issue 213 - November 1990
No teaching this morning. A compulsary, 'in-service' course on new technology for teachers. Fred's suspicious. What will new technology be able to do for history teachers? He has a soft spot for the glamour of new technology. What bothers him, though, is the science that lies behind it; he can't make head or tail of what he tries to read about it.
Electron orbits dandelion
Peter Stalker offers therapy to Fred - and anyone else who's
tried and failed to understand A Brief History of Time.1
Some of you may have put this book down feeling slightly faint, wondering how you can be so stupid while the rest of the world is so clever. Professor Stephen Hawking's popular guide to cosmology has sold more than a million copies in hardback around the world'. It is soon to appear in paperback and is to be a major film and TV series.
No need to repeat too many of the painful details here. The Cambridge professor's brain dances around such subatomic particles as leptons and anti-quarks and the possibility of infinitely curved space-time. A high-speed intellectual roller-coaster ride quite likely to toss you out of the car at the turn of the next page - or at best have you clinging on by the fingernails. Exhilarating stuff, but a lot of the excitement comes. I suspect, from the sense of sitting alongside someone who understands such ideas rather than really grasping them yourself.
Photo: David Ransom
Science has held out the promise of giving the answer to 'life, the universe and everything'2 ever since ancient Greeks pondered on whether the earth was round or flat. Through Galileo and Newton in the seventeenth century and Einstein (and Hawking) in our own age, the details have become increasingly refined.
And technologists have applied scientific theories with some spectacular results: generating everything from nuclear power to moon rockets to holographs of the Eiffel Tower on Rice Krispies packets. So what does the baffled 'non-scientist' do if such awesome power seems beyond their grasp'? Well, keep awake for the next few minutes and you might derive a little comfort from knowing what scientists can and (more important) cannot do.
The first thing to bear in mind is that science ultimately never explains anything at all. It only describes what happens around us - which is frankly a lot less impressive. The description may be more precise than you or I might offer but it is a description for all that.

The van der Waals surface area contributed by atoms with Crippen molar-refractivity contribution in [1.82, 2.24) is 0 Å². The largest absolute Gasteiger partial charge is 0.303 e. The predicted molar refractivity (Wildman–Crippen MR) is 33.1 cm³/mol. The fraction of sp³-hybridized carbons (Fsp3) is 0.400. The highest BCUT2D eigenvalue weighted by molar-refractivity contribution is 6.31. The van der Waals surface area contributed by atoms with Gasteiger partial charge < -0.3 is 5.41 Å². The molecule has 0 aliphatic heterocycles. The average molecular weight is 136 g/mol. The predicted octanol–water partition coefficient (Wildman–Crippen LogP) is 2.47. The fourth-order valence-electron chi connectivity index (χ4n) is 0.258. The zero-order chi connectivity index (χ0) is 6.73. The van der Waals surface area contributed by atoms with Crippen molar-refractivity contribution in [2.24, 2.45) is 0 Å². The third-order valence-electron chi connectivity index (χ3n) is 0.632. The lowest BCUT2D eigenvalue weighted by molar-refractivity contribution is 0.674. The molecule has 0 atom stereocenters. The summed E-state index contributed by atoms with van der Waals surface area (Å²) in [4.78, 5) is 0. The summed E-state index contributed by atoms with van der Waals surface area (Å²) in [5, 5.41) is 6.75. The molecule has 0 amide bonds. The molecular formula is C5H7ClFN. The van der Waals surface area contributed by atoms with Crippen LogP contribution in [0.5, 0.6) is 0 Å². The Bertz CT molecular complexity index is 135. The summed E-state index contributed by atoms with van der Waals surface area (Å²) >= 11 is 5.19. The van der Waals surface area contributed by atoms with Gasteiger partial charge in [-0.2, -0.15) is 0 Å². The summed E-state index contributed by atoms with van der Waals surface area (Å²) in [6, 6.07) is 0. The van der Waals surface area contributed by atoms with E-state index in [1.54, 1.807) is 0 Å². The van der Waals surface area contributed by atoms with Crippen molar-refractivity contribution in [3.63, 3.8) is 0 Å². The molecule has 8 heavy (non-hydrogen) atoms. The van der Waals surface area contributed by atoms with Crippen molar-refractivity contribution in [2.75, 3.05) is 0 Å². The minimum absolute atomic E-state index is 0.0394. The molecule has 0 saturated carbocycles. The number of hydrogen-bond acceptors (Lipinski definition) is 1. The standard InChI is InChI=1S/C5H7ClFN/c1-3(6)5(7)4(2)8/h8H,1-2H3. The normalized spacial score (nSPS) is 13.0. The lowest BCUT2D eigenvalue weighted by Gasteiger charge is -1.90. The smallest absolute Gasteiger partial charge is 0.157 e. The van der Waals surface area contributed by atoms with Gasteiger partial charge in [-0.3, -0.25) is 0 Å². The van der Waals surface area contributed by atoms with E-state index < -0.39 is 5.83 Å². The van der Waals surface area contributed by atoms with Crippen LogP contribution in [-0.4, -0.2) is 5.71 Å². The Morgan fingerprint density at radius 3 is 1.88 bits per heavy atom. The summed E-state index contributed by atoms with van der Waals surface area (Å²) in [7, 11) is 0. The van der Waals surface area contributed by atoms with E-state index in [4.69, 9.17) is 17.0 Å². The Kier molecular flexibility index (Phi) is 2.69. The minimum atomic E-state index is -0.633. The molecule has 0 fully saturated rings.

You will have realized, for example, that if you crunch your car into your neighbour's gatepost at 20 miles an hour you will do much more damage than if you nudge it at 10. An engineer will be more precise. She (or he) will point out that if you double the speed you quadruple the impact.
Now keep asking 'Why?'
1. Because the energy of a moving body is proportional to the square of the velocity.
2. Because it follows the equation: E=mv2/2 where E is the energy of the car's motion, v the velocity and m it's mass.
3. Because this follows from Newton's 'Second law of motion'.
Aha! So this is a 'law'. You may be tempted to stop asking questions in the face of such authority. But in fact you have received no explanation at all. The first answer repeats the original response in a more general way that would apply to other speeds too. The second reiterates this in a slightly different language using symbols instead of words. And the third tells you that it was Isaac Newton who wrote this equation down because it matched what happened every time he played billiards or threw apples around.
This and other scientific statements are so convincing (and get away with being called 'laws') because they appear to determine what will happen in the future. But they don't. All they do is describe what has happened in the past and guess that the pattern will repeat itself. It is just possible things will be different next time. You might try driving a car at a brick wall at a 100 miles an hour on the off chance of coming to no harm at all, but please make sure you have renewed your NI subscription first.